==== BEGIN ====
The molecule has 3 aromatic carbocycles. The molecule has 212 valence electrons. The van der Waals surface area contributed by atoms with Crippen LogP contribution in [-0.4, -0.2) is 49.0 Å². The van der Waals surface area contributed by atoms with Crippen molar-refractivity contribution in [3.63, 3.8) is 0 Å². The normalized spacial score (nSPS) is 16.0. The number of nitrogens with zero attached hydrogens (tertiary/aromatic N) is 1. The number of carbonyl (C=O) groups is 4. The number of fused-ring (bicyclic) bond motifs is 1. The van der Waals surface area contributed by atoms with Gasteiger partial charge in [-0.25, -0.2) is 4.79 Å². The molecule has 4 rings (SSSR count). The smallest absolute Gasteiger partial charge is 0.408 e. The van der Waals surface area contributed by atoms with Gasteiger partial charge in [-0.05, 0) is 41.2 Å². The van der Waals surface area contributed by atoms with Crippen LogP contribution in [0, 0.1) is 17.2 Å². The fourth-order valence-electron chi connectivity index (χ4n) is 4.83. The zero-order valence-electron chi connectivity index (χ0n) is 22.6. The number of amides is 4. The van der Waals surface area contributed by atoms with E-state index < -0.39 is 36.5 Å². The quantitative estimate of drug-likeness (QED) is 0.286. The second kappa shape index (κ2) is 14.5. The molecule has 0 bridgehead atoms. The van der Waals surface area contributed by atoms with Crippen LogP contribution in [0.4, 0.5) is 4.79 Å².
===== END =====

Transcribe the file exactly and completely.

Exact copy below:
The molecule has 3 aromatic carbocycles. The molecule has 212 valence electrons. The van der Waals surface area contributed by atoms with Crippen LogP contribution in [-0.4, -0.2) is 49.0 Å². The van der Waals surface area contributed by atoms with Crippen molar-refractivity contribution in [3.63, 3.8) is 0 Å². The normalized spacial score (nSPS) is 16.0. The number of nitrogens with zero attached hydrogens (tertiary/aromatic N) is 1. The number of carbonyl (C=O) groups is 4. The number of fused-ring (bicyclic) bond motifs is 1. The van der Waals surface area contributed by atoms with Gasteiger partial charge in [-0.25, -0.2) is 4.79 Å². The molecule has 4 rings (SSSR count). The smallest absolute Gasteiger partial charge is 0.408 e. The van der Waals surface area contributed by atoms with Gasteiger partial charge in [-0.05, 0) is 41.2 Å². The van der Waals surface area contributed by atoms with Crippen LogP contribution in [0, 0.1) is 17.2 Å². The fourth-order valence-electron chi connectivity index (χ4n) is 4.83. The zero-order valence-electron chi connectivity index (χ0n) is 22.6. The number of amides is 4. The van der Waals surface area contributed by atoms with E-state index < -0.39 is 36.5 Å². The quantitative estimate of drug-likeness (QED) is 0.286. The second kappa shape index (κ2) is 14.5. The molecule has 0 bridgehead atoms. The van der Waals surface area contributed by atoms with Crippen LogP contribution in [0.4, 0.5) is 4.79 Å².